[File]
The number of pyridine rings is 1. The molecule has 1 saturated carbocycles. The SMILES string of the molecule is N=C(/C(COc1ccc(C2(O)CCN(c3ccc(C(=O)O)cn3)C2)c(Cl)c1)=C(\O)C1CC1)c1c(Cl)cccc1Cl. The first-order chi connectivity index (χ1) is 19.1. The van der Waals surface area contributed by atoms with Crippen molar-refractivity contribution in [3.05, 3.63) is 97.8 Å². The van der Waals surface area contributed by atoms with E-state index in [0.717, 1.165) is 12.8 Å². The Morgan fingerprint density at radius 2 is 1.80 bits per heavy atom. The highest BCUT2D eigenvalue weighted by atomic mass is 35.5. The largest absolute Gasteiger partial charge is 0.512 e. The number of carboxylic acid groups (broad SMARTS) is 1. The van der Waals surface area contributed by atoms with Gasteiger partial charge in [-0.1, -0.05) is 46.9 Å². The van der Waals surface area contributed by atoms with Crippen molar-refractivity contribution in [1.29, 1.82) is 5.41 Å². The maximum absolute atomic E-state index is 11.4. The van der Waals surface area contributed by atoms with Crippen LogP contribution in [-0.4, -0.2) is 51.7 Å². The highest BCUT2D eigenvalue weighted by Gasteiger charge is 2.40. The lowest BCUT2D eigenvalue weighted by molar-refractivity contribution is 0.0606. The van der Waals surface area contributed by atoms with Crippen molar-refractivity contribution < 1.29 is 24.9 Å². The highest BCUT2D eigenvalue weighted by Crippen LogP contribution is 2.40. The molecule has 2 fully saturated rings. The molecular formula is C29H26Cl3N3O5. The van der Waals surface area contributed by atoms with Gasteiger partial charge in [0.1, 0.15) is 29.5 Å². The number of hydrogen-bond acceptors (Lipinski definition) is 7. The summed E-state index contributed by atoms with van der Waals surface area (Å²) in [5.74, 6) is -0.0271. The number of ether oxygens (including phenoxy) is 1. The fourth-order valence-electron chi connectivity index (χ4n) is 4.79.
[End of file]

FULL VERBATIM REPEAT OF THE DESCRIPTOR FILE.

The number of pyridine rings is 1. The molecule has 1 saturated carbocycles. The SMILES string of the molecule is N=C(/C(COc1ccc(C2(O)CCN(c3ccc(C(=O)O)cn3)C2)c(Cl)c1)=C(\O)C1CC1)c1c(Cl)cccc1Cl. The first-order chi connectivity index (χ1) is 19.1. The van der Waals surface area contributed by atoms with Crippen molar-refractivity contribution in [3.05, 3.63) is 97.8 Å². The van der Waals surface area contributed by atoms with E-state index in [0.717, 1.165) is 12.8 Å². The Morgan fingerprint density at radius 2 is 1.80 bits per heavy atom. The highest BCUT2D eigenvalue weighted by atomic mass is 35.5. The largest absolute Gasteiger partial charge is 0.512 e. The number of carboxylic acid groups (broad SMARTS) is 1. The van der Waals surface area contributed by atoms with Gasteiger partial charge in [-0.1, -0.05) is 46.9 Å². The van der Waals surface area contributed by atoms with Crippen molar-refractivity contribution in [1.29, 1.82) is 5.41 Å². The maximum absolute atomic E-state index is 11.4. The van der Waals surface area contributed by atoms with Crippen LogP contribution in [-0.4, -0.2) is 51.7 Å². The highest BCUT2D eigenvalue weighted by Gasteiger charge is 2.40. The lowest BCUT2D eigenvalue weighted by molar-refractivity contribution is 0.0606. The van der Waals surface area contributed by atoms with Crippen molar-refractivity contribution < 1.29 is 24.9 Å². The highest BCUT2D eigenvalue weighted by Crippen LogP contribution is 2.40. The molecule has 2 fully saturated rings. The molecular formula is C29H26Cl3N3O5. The van der Waals surface area contributed by atoms with Gasteiger partial charge in [0.1, 0.15) is 29.5 Å². The number of hydrogen-bond acceptors (Lipinski definition) is 7. The summed E-state index contributed by atoms with van der Waals surface area (Å²) in [5.74, 6) is -0.0271. The number of ether oxygens (including phenoxy) is 1. The fourth-order valence-electron chi connectivity index (χ4n) is 4.79.